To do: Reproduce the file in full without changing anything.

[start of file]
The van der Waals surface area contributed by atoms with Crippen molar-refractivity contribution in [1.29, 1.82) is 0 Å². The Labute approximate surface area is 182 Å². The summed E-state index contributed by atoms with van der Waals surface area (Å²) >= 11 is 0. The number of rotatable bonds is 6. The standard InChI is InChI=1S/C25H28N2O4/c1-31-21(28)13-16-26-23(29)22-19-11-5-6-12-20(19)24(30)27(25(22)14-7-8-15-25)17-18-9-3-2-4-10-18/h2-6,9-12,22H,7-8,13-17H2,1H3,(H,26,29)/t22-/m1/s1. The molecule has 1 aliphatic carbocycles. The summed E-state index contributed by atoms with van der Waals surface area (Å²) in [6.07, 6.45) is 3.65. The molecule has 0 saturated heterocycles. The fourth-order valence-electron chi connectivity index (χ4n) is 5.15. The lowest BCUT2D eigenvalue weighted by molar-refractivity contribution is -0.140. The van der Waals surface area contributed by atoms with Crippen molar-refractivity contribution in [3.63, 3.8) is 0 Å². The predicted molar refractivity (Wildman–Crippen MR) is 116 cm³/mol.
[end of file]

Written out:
The van der Waals surface area contributed by atoms with Crippen molar-refractivity contribution in [1.29, 1.82) is 0 Å². The Labute approximate surface area is 182 Å². The summed E-state index contributed by atoms with van der Waals surface area (Å²) >= 11 is 0. The number of rotatable bonds is 6. The standard InChI is InChI=1S/C25H28N2O4/c1-31-21(28)13-16-26-23(29)22-19-11-5-6-12-20(19)24(30)27(25(22)14-7-8-15-25)17-18-9-3-2-4-10-18/h2-6,9-12,22H,7-8,13-17H2,1H3,(H,26,29)/t22-/m1/s1. The molecule has 1 aliphatic carbocycles. The summed E-state index contributed by atoms with van der Waals surface area (Å²) in [6.07, 6.45) is 3.65. The molecule has 0 saturated heterocycles. The fourth-order valence-electron chi connectivity index (χ4n) is 5.15. The lowest BCUT2D eigenvalue weighted by molar-refractivity contribution is -0.140. The van der Waals surface area contributed by atoms with Crippen molar-refractivity contribution in [3.63, 3.8) is 0 Å². The predicted molar refractivity (Wildman–Crippen MR) is 116 cm³/mol.